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I am the CFI for a local flying club with a PA25-140 with 160HP. With 2 soles on board and a mid fuel load (25-40 gallons) I teach this. 85 MPH on the downwind. Normal landing with 2 notches of flaps, 80 MPH on final, then 75 MPH over the fence (very short final). Less than 72 MPH over the fence just does not leave enough energy for a solid flare. With full flaps 71-74 MPH over the fence is good. With no flaps in a high crosswind keep 80 MPH over the fence. Don’t forget to add half gust factor to your approach speeds. And finally on a truly SHORT field landing, full flaps with 70 MPH or less on short final, but don’t stall until touchdown or a couple inches off the runway. Might be other ideas out there but these numbers tend to provide good results.
 

PiperCruisin

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No, the book says “speed at contact should be varied according to conditions, both windwise and loadwise.” “contact close to stall in normal conditions”.
Practice full stall at contact to calibrate your airspeed for the load.
Speed at contact is fine. I get that. I could approach at 100 mph and still land the same because I don't force it on. I see a lot of people force it on.

I'm talking about approach speed, not touchdown. Lowering approach speed well below what the POH says. Run the numbers on your plane nW=Cl*Q*S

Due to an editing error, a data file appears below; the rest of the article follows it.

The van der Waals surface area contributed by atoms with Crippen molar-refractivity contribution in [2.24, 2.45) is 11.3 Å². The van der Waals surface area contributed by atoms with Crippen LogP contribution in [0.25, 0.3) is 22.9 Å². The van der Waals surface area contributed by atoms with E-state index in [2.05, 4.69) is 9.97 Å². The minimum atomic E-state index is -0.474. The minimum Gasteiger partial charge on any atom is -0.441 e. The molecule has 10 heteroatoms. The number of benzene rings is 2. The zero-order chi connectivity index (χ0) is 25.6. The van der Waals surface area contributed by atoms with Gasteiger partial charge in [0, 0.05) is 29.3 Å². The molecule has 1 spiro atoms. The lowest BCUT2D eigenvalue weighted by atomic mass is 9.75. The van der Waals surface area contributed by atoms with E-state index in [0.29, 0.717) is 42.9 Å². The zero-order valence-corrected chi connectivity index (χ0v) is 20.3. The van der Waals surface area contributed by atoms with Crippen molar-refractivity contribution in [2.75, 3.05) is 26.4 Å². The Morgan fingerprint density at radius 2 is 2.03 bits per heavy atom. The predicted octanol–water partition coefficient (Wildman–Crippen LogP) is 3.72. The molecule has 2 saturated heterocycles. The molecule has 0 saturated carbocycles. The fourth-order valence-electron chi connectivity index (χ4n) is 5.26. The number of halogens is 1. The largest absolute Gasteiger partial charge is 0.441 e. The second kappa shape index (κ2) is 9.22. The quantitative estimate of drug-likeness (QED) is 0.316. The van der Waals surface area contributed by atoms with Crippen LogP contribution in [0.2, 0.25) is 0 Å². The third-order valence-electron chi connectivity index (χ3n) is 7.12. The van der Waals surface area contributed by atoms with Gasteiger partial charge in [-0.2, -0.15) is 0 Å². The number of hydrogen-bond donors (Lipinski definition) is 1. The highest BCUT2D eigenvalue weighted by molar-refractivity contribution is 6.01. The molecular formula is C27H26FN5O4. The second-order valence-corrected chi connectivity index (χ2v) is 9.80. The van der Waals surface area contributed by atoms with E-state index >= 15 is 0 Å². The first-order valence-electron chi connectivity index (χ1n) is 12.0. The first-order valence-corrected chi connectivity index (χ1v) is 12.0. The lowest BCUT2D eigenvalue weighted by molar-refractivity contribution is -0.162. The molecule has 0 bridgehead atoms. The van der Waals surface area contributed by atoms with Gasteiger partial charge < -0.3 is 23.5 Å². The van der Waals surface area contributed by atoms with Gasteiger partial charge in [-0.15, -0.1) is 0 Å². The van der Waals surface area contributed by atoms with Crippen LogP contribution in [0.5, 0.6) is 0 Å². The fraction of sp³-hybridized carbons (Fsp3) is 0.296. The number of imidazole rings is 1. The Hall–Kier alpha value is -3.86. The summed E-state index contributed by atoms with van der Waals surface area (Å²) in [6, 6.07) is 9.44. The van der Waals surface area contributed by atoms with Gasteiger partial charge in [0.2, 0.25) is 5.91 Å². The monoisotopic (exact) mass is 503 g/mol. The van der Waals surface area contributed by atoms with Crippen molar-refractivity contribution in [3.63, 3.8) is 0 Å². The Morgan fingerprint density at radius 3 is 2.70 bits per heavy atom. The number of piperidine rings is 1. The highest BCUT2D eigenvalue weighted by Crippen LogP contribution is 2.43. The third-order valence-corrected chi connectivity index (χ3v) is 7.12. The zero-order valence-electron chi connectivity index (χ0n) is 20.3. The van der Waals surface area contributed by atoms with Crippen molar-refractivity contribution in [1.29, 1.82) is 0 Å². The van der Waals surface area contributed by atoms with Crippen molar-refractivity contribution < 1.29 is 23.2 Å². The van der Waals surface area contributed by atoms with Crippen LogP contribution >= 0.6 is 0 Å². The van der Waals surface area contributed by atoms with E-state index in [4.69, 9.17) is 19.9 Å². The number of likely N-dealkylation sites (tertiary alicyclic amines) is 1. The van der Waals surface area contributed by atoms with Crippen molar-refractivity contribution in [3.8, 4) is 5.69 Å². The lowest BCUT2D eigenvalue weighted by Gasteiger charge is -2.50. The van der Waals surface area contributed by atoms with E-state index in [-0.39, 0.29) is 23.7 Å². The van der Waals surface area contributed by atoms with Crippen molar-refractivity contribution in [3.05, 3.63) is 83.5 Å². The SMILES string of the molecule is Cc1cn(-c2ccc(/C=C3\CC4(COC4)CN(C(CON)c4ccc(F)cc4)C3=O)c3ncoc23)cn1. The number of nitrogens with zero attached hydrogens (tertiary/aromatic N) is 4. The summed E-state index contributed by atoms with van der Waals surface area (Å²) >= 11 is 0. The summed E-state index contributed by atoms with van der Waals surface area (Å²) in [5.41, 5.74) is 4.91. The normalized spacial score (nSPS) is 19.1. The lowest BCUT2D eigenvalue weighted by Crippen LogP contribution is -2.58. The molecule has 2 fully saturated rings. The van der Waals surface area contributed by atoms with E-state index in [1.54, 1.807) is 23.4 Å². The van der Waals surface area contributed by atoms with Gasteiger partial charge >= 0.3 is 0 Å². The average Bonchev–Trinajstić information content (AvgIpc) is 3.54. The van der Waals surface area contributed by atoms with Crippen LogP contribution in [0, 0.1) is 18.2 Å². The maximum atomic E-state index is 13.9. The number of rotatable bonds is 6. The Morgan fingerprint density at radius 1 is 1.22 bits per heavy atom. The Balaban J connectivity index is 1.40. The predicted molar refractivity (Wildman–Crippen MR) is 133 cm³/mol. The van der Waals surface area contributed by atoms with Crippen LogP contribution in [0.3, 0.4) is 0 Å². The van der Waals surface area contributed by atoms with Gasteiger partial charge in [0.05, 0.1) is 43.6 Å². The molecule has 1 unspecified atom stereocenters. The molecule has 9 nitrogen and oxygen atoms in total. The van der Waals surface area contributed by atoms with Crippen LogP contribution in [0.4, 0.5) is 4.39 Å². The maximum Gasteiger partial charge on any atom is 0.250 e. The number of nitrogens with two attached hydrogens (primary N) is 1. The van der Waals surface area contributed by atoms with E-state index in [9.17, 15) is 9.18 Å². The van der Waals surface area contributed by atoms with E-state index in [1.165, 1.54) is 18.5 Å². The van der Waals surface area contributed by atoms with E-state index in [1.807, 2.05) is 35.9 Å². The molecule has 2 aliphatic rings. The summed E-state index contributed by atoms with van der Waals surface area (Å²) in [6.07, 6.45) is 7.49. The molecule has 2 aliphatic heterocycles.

On another note, I like to bring power down to about 1/2 wing span in height to avoid developing a high sink rate at the last moment. See video:
 

PiperCruisin

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I am the CFI for a local flying club with a PA25-140 with 160HP. With 2 soles on board and a mid fuel load (25-40 gallons) I teach this. 85 MPH on the downwind. Normal landing with 2 notches of flaps, 80 MPH on final, then 75 MPH over the fence (very short final). Less than 72 MPH over the fence just does not leave enough energy for a solid flare. With full flaps 71-74 MPH over the fence is good. With no flaps in a high crosswind keep 80 MPH over the fence. Don’t forget to add half gust factor to your approach speeds. And finally on a truly SHORT field landing, full flaps with 70 MPH or less on short final, but don’t stall until touchdown or a couple inches off the runway. Might be other ideas out there but these numbers tend to provide good results.
Sounds like good numbers, but mine will still float a ton with short final at 70. Maybe it is just the heat off the tarmac lately.

I'm also a CFI, but don't teach. That is generally good advice. I'm also an engineer and maybe overthinking this, but the difference between Vs at light solo and gross weight can be 8-9 mph so why would one use the same approach speeds?

You would not do that in a Cessna Caravan. The approach is 75-85 depending on weight at landing.